noun \ˈrag-ˌtīm\

: a type of lively music that is often played on the piano and that was very popular in the U.S. in the early part of the 20th century

Full Definition of RAGTIME

:  rhythm characterized by strong syncopation in the melody with a regularly accented accompaniment in stride-piano style
:  music having ragtime rhythm

Origin of RAGTIME

probably from ragged + time
First Known Use: 1897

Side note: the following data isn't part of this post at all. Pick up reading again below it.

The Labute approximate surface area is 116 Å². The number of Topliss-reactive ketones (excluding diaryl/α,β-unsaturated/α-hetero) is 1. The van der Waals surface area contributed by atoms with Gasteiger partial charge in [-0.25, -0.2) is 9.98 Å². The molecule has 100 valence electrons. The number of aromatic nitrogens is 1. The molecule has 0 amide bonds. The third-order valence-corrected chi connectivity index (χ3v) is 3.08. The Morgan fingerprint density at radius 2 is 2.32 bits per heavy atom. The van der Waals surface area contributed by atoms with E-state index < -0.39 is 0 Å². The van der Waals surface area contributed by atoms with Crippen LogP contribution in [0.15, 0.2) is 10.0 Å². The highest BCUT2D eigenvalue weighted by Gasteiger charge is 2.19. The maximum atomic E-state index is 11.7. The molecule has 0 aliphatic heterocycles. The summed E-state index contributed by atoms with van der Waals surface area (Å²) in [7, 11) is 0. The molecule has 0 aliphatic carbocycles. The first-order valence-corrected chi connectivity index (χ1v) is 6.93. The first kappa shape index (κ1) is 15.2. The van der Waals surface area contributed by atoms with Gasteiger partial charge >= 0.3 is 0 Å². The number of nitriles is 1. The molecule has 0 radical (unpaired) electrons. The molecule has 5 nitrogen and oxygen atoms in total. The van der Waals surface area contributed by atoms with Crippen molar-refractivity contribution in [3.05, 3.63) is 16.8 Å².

noun    (Concise Encyclopedia)

U.S. popular music of the late 19th and early 20th centuries distinguished by its heavily syncopated rhythm. Ragtime found its characteristic expression in formally structured piano compositions, the accented left-hand beat opposed in the right hand by a fast, bouncing melody that gave the music its powerful forward impetus. (The term probably derives from “ragged time,” a description of syncopation.) Ragtime compositions typically featured three or four discrete 16-bar strains performed at a moderate tempo. The most celebrated ragtime composer was Scott Joplin. The rhythm and structure of ragtime were important influences on the development of jazz.


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